Counting Our Thanks: The 2016 Komen 3-Day Series, By the Numbers

3day_2016_social_holiday_thanksgivingSeven locations. 420 miles. More than 6,500 walkers, 1,800+ crew members, and countless lives touched. Let’s look at our 2016 Susan G. Komen 3-Day® Series, by the numbers.

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Donations: $1.6 Million
Walkers: 600
Crew: 300
See the Michigan 3-Day Photos Here!

Twin Cities 3-Day2016_TC-Walkers_3-Day (57 of 77)
Donations: $1.4 Million
Walkers: 500
Crew: 200
See the Twin Cities 3-Day Photos Here!

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Donations: $1.8 Million
Walkers: 600
Crew: 200
See the Seattle 3-Day Photos Here!

Atlanta 3-Day2016_3day_atl_gf_-119
Donations: $1.7 Million
Walkers: 600
Crew: 225
See the Atlanta 3-Day Photos Here!

Philadelphia 3-Day2016_3day_philly_gf_-124
Donations: $2.1 Million
Walkers: 750
Crew: 275
See the Philadelphia 3-Day Photos Here!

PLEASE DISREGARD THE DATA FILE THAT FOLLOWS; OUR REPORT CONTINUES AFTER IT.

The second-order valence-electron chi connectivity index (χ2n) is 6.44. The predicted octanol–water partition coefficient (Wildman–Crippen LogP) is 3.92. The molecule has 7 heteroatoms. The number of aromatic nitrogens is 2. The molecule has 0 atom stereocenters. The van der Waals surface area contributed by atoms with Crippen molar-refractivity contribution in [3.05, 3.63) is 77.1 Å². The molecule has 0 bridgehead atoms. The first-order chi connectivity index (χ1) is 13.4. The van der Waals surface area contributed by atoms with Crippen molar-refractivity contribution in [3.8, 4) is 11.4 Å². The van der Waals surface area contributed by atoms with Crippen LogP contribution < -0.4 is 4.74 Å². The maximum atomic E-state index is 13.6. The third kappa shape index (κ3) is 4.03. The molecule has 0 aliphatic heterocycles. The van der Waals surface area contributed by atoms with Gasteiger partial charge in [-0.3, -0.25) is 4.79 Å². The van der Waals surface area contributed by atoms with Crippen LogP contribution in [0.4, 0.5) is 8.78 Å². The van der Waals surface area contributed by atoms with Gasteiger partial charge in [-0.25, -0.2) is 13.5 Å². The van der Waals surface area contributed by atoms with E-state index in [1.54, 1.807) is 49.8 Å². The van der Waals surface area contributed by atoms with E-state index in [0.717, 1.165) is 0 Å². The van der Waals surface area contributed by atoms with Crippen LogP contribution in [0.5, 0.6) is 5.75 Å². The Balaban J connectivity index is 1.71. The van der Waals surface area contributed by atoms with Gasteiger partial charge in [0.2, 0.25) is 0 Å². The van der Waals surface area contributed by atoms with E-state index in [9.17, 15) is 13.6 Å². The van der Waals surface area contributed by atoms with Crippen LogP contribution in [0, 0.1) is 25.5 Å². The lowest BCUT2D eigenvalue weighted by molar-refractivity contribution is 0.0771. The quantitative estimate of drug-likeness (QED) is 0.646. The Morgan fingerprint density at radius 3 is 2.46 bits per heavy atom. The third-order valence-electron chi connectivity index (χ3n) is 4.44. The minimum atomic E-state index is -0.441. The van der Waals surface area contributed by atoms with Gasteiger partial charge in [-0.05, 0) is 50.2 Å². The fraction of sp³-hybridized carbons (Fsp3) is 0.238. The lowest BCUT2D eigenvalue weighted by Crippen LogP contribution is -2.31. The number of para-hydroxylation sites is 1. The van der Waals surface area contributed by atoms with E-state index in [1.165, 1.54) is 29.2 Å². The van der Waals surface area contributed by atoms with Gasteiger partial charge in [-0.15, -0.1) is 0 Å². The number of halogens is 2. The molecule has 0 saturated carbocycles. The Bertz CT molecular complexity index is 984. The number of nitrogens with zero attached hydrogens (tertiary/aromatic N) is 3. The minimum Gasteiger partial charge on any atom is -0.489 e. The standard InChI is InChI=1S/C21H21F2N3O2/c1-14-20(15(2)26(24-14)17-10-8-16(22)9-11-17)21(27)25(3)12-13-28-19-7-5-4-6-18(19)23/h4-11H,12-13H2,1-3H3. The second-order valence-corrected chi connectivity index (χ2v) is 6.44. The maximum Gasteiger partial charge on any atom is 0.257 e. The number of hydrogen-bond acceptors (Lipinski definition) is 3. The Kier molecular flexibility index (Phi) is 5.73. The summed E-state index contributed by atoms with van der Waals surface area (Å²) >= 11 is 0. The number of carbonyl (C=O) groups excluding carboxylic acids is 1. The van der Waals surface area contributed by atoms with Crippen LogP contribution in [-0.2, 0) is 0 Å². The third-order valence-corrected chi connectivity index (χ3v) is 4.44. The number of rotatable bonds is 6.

Dallas/Fort Worth 3-Day2016_3day_df_gf_-384
Donations: $2.4 Million
Walkers: 900
Crew: 300
See the Dallas/Fort Worth 3-Day Photos Here!

San Diego 3-Day2016_3day_sd_gf_-21
Donations: $7.6 Million
Walkers: 2,600
Crew: 350

See the San Diego 3-Day Photos Here!

 

The fundraising totals listed above represent how much was raised by the time each event began, and we’re thrilled to share that every single Komen 3-Day continues bringing in donation dollars even after the last walker left each Closing Ceremony. It’s all adding up to one huge impact that will help Komen reach their Bold Goal: to reduce the current number of breast cancer deaths by 50% in the U.S. within the next decade.

There’s not a number big enough to calculate our gratitude to you, our 3-Day family, for your part in the fight.

2016 Susan G. Komen Dallas/Fort Worth 3-Day Wrap-up